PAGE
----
Mozzarella, cornflakes and brie are some of the food products to have more than doubled in price in the last year, new analysis has found.
The cost of some everyday groceries has increased by more than 100%, consumer brand Which? found, when it looked at 25,000 food and drink products from eight major supermarkets.
Own-brand products have been particularly hard hit.
Which? looked at the average price of the products in the three months to the end of February 2023 compared to the same time period last year.
Data revealed that prices increased most at Lidl, followed by Aldi, Asda, Morrisons, Waitrose, Sainsbury’s, Tesco and then Ocado.
Which? found a range of everyday items – including milk, meat and fruit – on each supermarket’s list of groceries with the highest inflation.
Which products increased in price the most?
The average price for Asda’s Free From Special Flakes (300g) increased by 129%, rising from 62p to £1.43.
Meanwhile, Waitrose’s Essential Italian Mozzarella Strength 1 (drained 150g) rose from 80p to £1.77, a 121% increase.
Morrison’s Free From Corn Flakes (300g) also rose significantly from 60p to £1.29 (115%).
Sainsbury’s Hubbard’s Foodstore Water (2L), Tesco Creamfields French Brie (200g) and Lidl’s Chene D’argent Camembert (250g) also more than doubled in price.
Sue Davies, Which? head of food policy, said: “Worryingly our tracker shows that some everyday essentials have more than doubled in price over the last year – with cheaper own-brand items particularly hard hit.
“Supermarkets need to step up and ensure everyone has easy access to basic, affordable food ranges at a store near them, particularly in areas where people are most in need.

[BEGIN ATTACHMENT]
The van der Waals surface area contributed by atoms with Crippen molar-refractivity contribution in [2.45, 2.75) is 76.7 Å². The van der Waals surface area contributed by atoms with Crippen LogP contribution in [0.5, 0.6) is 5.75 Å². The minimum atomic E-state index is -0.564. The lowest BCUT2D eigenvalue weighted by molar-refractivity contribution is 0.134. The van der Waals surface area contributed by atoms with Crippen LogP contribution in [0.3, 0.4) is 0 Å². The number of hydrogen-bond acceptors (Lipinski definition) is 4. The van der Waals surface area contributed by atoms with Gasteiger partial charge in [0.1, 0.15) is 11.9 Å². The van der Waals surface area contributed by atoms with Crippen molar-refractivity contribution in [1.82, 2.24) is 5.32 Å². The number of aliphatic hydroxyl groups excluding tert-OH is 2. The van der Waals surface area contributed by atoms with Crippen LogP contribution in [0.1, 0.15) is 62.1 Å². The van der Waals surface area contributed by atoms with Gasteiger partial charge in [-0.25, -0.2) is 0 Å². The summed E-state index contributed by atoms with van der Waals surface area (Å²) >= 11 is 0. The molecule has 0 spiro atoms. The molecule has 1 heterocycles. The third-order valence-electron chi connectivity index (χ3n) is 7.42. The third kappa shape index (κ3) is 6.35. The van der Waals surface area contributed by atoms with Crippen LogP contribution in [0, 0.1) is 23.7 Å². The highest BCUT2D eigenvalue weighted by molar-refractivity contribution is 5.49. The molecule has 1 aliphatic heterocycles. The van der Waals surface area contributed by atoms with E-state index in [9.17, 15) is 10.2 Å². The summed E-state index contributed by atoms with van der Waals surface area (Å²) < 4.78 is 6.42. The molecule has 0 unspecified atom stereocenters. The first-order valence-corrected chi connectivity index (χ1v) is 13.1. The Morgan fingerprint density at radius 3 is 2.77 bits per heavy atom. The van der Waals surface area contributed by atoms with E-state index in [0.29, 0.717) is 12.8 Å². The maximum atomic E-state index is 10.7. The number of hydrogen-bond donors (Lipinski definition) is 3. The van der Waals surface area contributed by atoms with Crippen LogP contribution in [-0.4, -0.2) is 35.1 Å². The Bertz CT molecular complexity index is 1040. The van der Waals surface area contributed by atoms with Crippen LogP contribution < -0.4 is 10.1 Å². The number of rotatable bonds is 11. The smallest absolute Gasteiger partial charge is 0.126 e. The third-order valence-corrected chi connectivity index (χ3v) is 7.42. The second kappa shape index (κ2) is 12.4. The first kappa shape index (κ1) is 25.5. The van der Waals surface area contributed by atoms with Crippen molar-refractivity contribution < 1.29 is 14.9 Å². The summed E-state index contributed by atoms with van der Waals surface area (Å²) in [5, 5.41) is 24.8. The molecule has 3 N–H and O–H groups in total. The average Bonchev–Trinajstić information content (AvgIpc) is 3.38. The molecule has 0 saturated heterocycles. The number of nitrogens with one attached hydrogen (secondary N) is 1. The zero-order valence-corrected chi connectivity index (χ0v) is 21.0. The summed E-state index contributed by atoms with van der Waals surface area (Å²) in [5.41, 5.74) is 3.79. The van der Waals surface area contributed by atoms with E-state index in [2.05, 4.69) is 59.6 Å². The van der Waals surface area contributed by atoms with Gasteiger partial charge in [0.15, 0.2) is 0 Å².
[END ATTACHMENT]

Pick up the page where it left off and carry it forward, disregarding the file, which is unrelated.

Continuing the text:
“Retailers must also provide transparent pricing so people can easily work out which products offer the best value.”
Supermarkets lash out at tracker
Which? has been monitoring the price of grocery items since last year amid the cost of living crisis, however, supermarkets have hit out at the “inaccurate” tracker.
A Lidl spokesperson said: “We are extremely concerned that since the launch of this ‘tracker’ Which? has consistently chosen to publish information that we, and other retailers, have confirmed to be incorrect. This includes data for products that we do not even sell.”
But a statement from Which? said that Lidl has “failed to say what the inaccuracies are”.
An Asda spokesperson said: “We’re working hard to keep prices in check for customers despite global inflationary pressures and we remain the lowest-priced major supermarket – a position recognised by Which? in their regular monthly basket comparison which has named Asda as the cheapest supermarket for a big shop every month for the last three years.
“We recently announced we would be freezing the prices of over 500 popular branded and own-label products, more than half of which are fresh meat, dairy, fruit and vegetable products until the end of May.”
What the other shops said
A Morrison’s spokesperson added: “This is an unprecedented period of inflation and we are working hard to keep prices down and competitive for our customers while maintaining high standards and availability in all our stores.
“We recently reduced the price of 1,000 popular products and remain committed to doing all we can to help when it comes to the cost of grocery shopping.”
An Ocado spokesperson said: “We continue to support our customers by investing in price across branded and own-brand products. We’ve also recently introduced the Ocado Price Promise so customers can be sure they’re getting great value.”
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A Waitrose spokesperson also said: “Although no retailer is immune to inflation, particularly with dairy products comprising the majority of this basket, we’ve been working hard to keep prices as affordable as possible for our customers – and have already committed a record £100 million to lower the prices on hundreds of everyday staples.”
Aldi declined to comment.
Sainsbury’s and Tesco were contacted for comment.